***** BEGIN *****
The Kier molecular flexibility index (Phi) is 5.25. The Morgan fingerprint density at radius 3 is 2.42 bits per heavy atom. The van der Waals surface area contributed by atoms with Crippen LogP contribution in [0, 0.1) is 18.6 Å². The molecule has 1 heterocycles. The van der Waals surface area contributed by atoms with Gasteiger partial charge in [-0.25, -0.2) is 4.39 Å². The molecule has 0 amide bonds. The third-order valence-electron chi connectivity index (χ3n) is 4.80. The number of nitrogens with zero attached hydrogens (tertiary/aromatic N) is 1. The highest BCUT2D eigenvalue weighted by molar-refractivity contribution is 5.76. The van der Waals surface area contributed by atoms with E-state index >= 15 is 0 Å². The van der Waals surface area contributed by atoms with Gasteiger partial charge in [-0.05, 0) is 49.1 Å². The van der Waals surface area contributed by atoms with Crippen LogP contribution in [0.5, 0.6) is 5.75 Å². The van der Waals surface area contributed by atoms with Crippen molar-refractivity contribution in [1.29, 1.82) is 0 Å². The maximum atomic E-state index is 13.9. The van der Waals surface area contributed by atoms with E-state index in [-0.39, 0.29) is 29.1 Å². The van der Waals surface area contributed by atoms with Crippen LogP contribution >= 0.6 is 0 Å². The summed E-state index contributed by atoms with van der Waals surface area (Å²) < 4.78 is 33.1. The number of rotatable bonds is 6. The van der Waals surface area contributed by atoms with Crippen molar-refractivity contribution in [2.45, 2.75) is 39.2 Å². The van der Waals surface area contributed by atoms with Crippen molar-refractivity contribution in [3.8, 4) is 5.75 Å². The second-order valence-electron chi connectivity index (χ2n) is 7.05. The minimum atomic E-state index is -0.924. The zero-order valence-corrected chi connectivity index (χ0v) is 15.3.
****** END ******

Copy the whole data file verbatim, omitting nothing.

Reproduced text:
The Kier molecular flexibility index (Phi) is 5.25. The Morgan fingerprint density at radius 3 is 2.42 bits per heavy atom. The van der Waals surface area contributed by atoms with Crippen LogP contribution in [0, 0.1) is 18.6 Å². The molecule has 1 heterocycles. The van der Waals surface area contributed by atoms with Gasteiger partial charge in [-0.25, -0.2) is 4.39 Å². The molecule has 0 amide bonds. The third-order valence-electron chi connectivity index (χ3n) is 4.80. The number of nitrogens with zero attached hydrogens (tertiary/aromatic N) is 1. The highest BCUT2D eigenvalue weighted by molar-refractivity contribution is 5.76. The van der Waals surface area contributed by atoms with E-state index >= 15 is 0 Å². The van der Waals surface area contributed by atoms with Gasteiger partial charge in [-0.05, 0) is 49.1 Å². The van der Waals surface area contributed by atoms with Crippen LogP contribution in [0.5, 0.6) is 5.75 Å². The van der Waals surface area contributed by atoms with Crippen molar-refractivity contribution in [1.29, 1.82) is 0 Å². The maximum atomic E-state index is 13.9. The van der Waals surface area contributed by atoms with E-state index in [-0.39, 0.29) is 29.1 Å². The van der Waals surface area contributed by atoms with Crippen LogP contribution >= 0.6 is 0 Å². The summed E-state index contributed by atoms with van der Waals surface area (Å²) < 4.78 is 33.1. The number of rotatable bonds is 6. The van der Waals surface area contributed by atoms with Crippen molar-refractivity contribution in [2.45, 2.75) is 39.2 Å². The van der Waals surface area contributed by atoms with Crippen molar-refractivity contribution in [3.8, 4) is 5.75 Å². The second-order valence-electron chi connectivity index (χ2n) is 7.05. The minimum atomic E-state index is -0.924. The zero-order valence-corrected chi connectivity index (χ0v) is 15.3.